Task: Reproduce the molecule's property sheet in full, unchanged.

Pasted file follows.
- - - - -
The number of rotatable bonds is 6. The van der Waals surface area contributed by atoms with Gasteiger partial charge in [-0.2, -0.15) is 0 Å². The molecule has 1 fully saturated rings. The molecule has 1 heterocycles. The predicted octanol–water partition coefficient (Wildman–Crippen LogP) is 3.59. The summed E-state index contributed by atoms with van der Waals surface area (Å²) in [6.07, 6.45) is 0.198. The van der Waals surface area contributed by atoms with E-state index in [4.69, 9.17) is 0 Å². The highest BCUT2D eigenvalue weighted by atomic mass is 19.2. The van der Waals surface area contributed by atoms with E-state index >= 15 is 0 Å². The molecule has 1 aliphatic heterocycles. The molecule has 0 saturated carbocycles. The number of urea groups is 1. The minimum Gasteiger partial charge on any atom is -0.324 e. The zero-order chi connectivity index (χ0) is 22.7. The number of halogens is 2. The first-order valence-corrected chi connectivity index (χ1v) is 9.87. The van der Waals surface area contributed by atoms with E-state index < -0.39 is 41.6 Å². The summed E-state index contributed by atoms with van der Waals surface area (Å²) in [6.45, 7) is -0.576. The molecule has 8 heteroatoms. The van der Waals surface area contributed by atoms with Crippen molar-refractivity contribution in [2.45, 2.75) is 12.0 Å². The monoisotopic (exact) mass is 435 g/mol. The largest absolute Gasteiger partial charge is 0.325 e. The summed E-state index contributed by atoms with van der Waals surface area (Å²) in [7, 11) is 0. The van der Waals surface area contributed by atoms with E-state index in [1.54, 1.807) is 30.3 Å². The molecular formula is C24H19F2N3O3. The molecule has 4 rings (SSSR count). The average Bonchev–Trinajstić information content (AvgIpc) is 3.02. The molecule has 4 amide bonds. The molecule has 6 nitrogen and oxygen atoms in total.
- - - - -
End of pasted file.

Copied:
The number of rotatable bonds is 6. The van der Waals surface area contributed by atoms with Gasteiger partial charge in [-0.2, -0.15) is 0 Å². The molecule has 1 fully saturated rings. The molecule has 1 heterocycles. The predicted octanol–water partition coefficient (Wildman–Crippen LogP) is 3.59. The summed E-state index contributed by atoms with van der Waals surface area (Å²) in [6.07, 6.45) is 0.198. The van der Waals surface area contributed by atoms with E-state index in [4.69, 9.17) is 0 Å². The highest BCUT2D eigenvalue weighted by atomic mass is 19.2. The van der Waals surface area contributed by atoms with E-state index >= 15 is 0 Å². The molecule has 1 aliphatic heterocycles. The molecule has 0 saturated carbocycles. The number of urea groups is 1. The minimum Gasteiger partial charge on any atom is -0.324 e. The zero-order chi connectivity index (χ0) is 22.7. The number of halogens is 2. The first-order valence-corrected chi connectivity index (χ1v) is 9.87. The van der Waals surface area contributed by atoms with E-state index < -0.39 is 41.6 Å². The summed E-state index contributed by atoms with van der Waals surface area (Å²) in [6.45, 7) is -0.576. The molecule has 8 heteroatoms. The van der Waals surface area contributed by atoms with Crippen molar-refractivity contribution in [2.45, 2.75) is 12.0 Å². The monoisotopic (exact) mass is 435 g/mol. The largest absolute Gasteiger partial charge is 0.325 e. The summed E-state index contributed by atoms with van der Waals surface area (Å²) in [7, 11) is 0. The van der Waals surface area contributed by atoms with E-state index in [1.54, 1.807) is 30.3 Å². The molecular formula is C24H19F2N3O3. The molecule has 4 rings (SSSR count). The average Bonchev–Trinajstić information content (AvgIpc) is 3.02. The molecule has 4 amide bonds. The molecule has 6 nitrogen and oxygen atoms in total.